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recrudescence
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recrudescence


a recrudescence of the symptoms
  a return of something after a period of absence — especially something bad
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recrudescence recrudescent recrudesce
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Samples:
  • a recrudescence of the symptoms
  • a recrudescence of racism
  • A recrudescence of anger glinted in Weedon Scott’s grey eyes, and he muttered savagely, "The beast!"
    Jack London  --  White Fang
  • A blinding sunlight drowned all this at times in a sudden recrudescence of glare.
    Joseph Conrad  --  Heart of Darkness

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  • Fancy might have regarded the act as the recrudescence of a trick in which her armed progenitors were not unpractised.
    Thomas Hardy  --  Tess of the d’Urbervilles
  • An old man, widower, unkempt of hair, in bed, with head covered, sighing: an infirm dog, Athos: aconite, resorted to by increasing doses of grains and scruples as a palliative of recrudescent neuralgia: the face in death of a septuagenarian, suicide by poison.
    James Joyce  --  Ulysses
  • We are seeing a recrudescence of these contentions by scientists, even to the recent suggestion that men with lower IQs (by white-oriented tests) be paid to have vasectomies—one thousand dollars for each point lower than 100, so that a man with an IQ of 90 would get ten thousand dollars to have himself sterilized.
    John Howard Griffin  --  Black Like Me
  • And the dwindling shreds of the humanity still startled me every now and then,—a momentary recrudescence of speech perhaps, an unexpected dexterity of the fore-feet, a pitiful attempt to walk erect.
    H.G. Wells  --  The Island of Dr. Moreau
  • "What can I tell you?" he demanded, with a recrudescence of fierceness.
    Jack London  --  Sea Wolf
  • The first month of the plague ended gloomily, with a violent recrudescence of the epidemic and a dramatic sermon preached by Father Paneloux, the Jesuit priest who had given an arm to old Michel when he was tottering home at the start of his illness.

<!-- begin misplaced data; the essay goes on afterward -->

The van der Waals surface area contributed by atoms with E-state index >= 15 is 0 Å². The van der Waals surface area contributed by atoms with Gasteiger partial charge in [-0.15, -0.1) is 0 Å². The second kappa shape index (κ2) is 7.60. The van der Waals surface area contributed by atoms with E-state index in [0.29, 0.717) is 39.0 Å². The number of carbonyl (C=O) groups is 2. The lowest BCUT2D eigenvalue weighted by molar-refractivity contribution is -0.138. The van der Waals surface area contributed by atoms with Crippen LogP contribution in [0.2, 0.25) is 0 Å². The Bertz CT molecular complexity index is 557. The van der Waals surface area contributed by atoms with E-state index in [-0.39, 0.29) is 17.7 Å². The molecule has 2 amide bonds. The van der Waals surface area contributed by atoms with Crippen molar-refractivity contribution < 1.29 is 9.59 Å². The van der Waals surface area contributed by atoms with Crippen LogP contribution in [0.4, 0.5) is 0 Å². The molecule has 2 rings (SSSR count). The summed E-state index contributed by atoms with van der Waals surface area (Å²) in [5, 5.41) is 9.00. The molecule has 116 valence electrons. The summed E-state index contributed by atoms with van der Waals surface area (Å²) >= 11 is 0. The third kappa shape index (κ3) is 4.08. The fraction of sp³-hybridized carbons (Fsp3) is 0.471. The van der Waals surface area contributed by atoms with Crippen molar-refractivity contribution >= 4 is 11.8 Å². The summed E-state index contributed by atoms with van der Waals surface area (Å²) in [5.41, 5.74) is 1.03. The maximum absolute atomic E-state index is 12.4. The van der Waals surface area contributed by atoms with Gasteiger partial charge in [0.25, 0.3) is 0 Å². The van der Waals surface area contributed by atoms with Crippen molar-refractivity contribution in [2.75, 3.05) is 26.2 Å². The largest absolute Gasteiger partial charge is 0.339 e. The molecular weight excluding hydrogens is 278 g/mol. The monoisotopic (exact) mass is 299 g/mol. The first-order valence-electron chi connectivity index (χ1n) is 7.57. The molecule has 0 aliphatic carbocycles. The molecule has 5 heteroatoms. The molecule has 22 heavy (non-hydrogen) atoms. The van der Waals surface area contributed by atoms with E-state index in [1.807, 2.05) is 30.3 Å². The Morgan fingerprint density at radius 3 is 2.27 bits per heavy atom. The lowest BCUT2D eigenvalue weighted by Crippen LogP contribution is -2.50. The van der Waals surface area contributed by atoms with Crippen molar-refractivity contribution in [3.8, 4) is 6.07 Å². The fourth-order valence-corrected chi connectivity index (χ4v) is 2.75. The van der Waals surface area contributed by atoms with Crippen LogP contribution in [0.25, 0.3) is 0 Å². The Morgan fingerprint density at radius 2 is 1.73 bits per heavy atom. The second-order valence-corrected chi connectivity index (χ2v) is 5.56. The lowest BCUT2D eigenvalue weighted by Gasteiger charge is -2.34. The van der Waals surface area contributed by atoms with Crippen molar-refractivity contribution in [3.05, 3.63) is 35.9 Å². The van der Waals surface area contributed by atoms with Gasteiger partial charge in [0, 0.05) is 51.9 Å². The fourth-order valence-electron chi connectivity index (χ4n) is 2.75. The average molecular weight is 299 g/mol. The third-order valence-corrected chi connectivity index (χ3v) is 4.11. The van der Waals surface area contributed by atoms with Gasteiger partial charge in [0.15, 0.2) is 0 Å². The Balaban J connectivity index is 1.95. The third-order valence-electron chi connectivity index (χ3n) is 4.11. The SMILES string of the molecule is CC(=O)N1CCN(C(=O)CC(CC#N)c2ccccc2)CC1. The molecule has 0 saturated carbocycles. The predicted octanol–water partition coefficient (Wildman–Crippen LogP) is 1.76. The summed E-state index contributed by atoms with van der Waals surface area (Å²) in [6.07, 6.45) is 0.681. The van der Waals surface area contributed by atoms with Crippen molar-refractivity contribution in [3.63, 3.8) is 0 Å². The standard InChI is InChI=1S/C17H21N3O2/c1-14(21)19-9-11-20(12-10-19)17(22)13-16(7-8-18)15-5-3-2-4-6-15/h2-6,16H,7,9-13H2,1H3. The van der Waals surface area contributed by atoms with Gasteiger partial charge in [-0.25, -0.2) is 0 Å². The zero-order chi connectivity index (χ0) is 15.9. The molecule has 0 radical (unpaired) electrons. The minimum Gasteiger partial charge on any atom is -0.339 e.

Albert Camus  --  The Plague

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  • A RECRUDESCENCE OF DIVINE RIGHT End of the dictatorship.
    Victor Hugo  --  Les Miserables
  • A RECRUDESCENCE OF DIVINE RIGHT undisputed forms of the health of society in the nineteenth century was established over France, and over the continent.
    Victor Hugo  --  Les Miserables
  • A RECRUDESCENCE OF DIVINE RIGHT But what matters it to the Infinite? all that tempest, all that cloud, that war, then that peace?
    Victor Hugo  --  Les Miserables
  • About the same time we had a recrudescence of outbreaks of fire, especially in the residential area near the west gate.
    Albert Camus  --  The Plague
  • While not dissenting, the old doctor reminded him that the future remained uncertain; history proved that epidemics have a way of recrudescing when least expected.
    Albert Camus  --  The Plague
  • Nevertheless, at certain points and in certain places, in spite of philosophy, in spite of progress, the spirit of the cloister persists in the midst of the nineteenth century, and a singular ascetic recrudescence is, at this moment, astonishing the civilized world.
    Victor Hugo  --  Les Miserables
  • Then there would be an unpleasant scene; a recrudescence of family questions, a confrontation of positions, every sort of sarcasm and all manner of objections at one and the same time, CHAPTER II.
    Victor Hugo  --  Les Miserables
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Associated words [difficulty]:   recrudescence [9]
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Most commonly used in these subjects:   Medicine, Religion - Christianity, Science
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